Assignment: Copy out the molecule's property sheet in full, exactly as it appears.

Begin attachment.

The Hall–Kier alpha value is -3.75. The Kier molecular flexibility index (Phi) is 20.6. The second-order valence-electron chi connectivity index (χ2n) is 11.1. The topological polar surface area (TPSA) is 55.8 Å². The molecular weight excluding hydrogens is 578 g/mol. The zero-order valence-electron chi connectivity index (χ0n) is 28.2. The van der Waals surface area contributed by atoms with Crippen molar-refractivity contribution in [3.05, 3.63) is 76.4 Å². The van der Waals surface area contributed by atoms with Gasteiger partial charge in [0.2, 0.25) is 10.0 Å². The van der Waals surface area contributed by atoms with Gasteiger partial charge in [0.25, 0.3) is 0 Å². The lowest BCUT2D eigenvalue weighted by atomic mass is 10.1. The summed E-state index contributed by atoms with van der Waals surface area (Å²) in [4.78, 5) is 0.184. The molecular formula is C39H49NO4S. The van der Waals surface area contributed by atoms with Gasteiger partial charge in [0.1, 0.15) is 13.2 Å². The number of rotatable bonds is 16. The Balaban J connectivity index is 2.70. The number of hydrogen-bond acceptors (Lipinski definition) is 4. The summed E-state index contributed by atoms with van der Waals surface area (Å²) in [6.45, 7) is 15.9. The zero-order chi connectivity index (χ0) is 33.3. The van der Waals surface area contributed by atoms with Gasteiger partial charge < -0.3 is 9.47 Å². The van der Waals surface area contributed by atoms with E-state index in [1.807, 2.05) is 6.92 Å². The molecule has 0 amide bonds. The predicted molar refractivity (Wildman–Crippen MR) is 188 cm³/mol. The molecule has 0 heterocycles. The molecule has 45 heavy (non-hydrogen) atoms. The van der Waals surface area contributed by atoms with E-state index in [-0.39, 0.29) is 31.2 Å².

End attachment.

The Hall–Kier alpha value is -3.75. The Kier molecular flexibility index (Phi) is 20.6. The second-order valence-electron chi connectivity index (χ2n) is 11.1. The topological polar surface area (TPSA) is 55.8 Å². The molecular weight excluding hydrogens is 578 g/mol. The zero-order valence-electron chi connectivity index (χ0n) is 28.2. The van der Waals surface area contributed by atoms with Crippen molar-refractivity contribution in [3.05, 3.63) is 76.4 Å². The van der Waals surface area contributed by atoms with Gasteiger partial charge in [0.2, 0.25) is 10.0 Å². The van der Waals surface area contributed by atoms with Gasteiger partial charge in [0.25, 0.3) is 0 Å². The lowest BCUT2D eigenvalue weighted by atomic mass is 10.1. The summed E-state index contributed by atoms with van der Waals surface area (Å²) in [4.78, 5) is 0.184. The molecular formula is C39H49NO4S. The van der Waals surface area contributed by atoms with Gasteiger partial charge in [0.1, 0.15) is 13.2 Å². The number of rotatable bonds is 16. The Balaban J connectivity index is 2.70. The number of hydrogen-bond acceptors (Lipinski definition) is 4. The summed E-state index contributed by atoms with van der Waals surface area (Å²) in [6.45, 7) is 15.9. The zero-order chi connectivity index (χ0) is 33.3. The van der Waals surface area contributed by atoms with Gasteiger partial charge < -0.3 is 9.47 Å². The van der Waals surface area contributed by atoms with E-state index in [1.807, 2.05) is 6.92 Å². The molecule has 0 amide bonds. The predicted molar refractivity (Wildman–Crippen MR) is 188 cm³/mol. The molecule has 0 heterocycles. The molecule has 45 heavy (non-hydrogen) atoms. The van der Waals surface area contributed by atoms with E-state index in [-0.39, 0.29) is 31.2 Å².